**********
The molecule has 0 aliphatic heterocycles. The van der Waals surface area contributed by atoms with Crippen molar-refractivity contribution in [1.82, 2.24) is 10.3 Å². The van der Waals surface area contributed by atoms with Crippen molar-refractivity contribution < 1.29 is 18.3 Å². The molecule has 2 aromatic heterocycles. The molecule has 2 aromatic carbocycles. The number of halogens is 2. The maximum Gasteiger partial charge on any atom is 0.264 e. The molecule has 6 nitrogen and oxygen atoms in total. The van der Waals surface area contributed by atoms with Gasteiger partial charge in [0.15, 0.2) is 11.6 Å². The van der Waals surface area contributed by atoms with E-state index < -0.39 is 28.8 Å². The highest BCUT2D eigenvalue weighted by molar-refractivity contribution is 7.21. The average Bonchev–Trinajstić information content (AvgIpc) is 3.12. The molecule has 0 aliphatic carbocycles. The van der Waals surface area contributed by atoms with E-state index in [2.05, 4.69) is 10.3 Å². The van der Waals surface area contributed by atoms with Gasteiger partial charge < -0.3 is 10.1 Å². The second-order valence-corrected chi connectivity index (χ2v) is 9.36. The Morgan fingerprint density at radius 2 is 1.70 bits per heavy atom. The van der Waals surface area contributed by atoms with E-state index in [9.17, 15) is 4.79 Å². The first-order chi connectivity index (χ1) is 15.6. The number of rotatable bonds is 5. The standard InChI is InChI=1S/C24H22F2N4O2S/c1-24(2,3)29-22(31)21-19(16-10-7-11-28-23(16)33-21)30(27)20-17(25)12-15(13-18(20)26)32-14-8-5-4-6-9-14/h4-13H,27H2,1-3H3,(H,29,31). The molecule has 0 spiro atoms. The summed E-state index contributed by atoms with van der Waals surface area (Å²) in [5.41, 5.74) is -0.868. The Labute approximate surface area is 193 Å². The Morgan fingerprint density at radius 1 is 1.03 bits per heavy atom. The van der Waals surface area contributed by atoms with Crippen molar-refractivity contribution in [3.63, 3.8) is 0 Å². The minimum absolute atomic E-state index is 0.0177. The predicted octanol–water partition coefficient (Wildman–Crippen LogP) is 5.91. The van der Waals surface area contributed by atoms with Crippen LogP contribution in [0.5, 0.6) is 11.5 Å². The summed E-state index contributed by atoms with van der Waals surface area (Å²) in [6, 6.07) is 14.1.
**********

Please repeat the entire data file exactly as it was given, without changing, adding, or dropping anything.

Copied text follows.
The molecule has 0 aliphatic heterocycles. The van der Waals surface area contributed by atoms with Crippen molar-refractivity contribution in [1.82, 2.24) is 10.3 Å². The van der Waals surface area contributed by atoms with Crippen molar-refractivity contribution < 1.29 is 18.3 Å². The molecule has 2 aromatic heterocycles. The molecule has 2 aromatic carbocycles. The number of halogens is 2. The maximum Gasteiger partial charge on any atom is 0.264 e. The molecule has 6 nitrogen and oxygen atoms in total. The van der Waals surface area contributed by atoms with Gasteiger partial charge in [0.15, 0.2) is 11.6 Å². The van der Waals surface area contributed by atoms with E-state index < -0.39 is 28.8 Å². The highest BCUT2D eigenvalue weighted by molar-refractivity contribution is 7.21. The average Bonchev–Trinajstić information content (AvgIpc) is 3.12. The molecule has 0 aliphatic carbocycles. The van der Waals surface area contributed by atoms with E-state index in [2.05, 4.69) is 10.3 Å². The van der Waals surface area contributed by atoms with Gasteiger partial charge < -0.3 is 10.1 Å². The second-order valence-corrected chi connectivity index (χ2v) is 9.36. The Morgan fingerprint density at radius 2 is 1.70 bits per heavy atom. The van der Waals surface area contributed by atoms with E-state index in [9.17, 15) is 4.79 Å². The first-order chi connectivity index (χ1) is 15.6. The number of rotatable bonds is 5. The standard InChI is InChI=1S/C24H22F2N4O2S/c1-24(2,3)29-22(31)21-19(16-10-7-11-28-23(16)33-21)30(27)20-17(25)12-15(13-18(20)26)32-14-8-5-4-6-9-14/h4-13H,27H2,1-3H3,(H,29,31). The molecule has 0 spiro atoms. The summed E-state index contributed by atoms with van der Waals surface area (Å²) in [5.41, 5.74) is -0.868. The Labute approximate surface area is 193 Å². The Morgan fingerprint density at radius 1 is 1.03 bits per heavy atom. The van der Waals surface area contributed by atoms with Crippen molar-refractivity contribution in [3.63, 3.8) is 0 Å². The minimum absolute atomic E-state index is 0.0177. The predicted octanol–water partition coefficient (Wildman–Crippen LogP) is 5.91. The van der Waals surface area contributed by atoms with Crippen LogP contribution in [0.5, 0.6) is 11.5 Å². The summed E-state index contributed by atoms with van der Waals surface area (Å²) in [6, 6.07) is 14.1.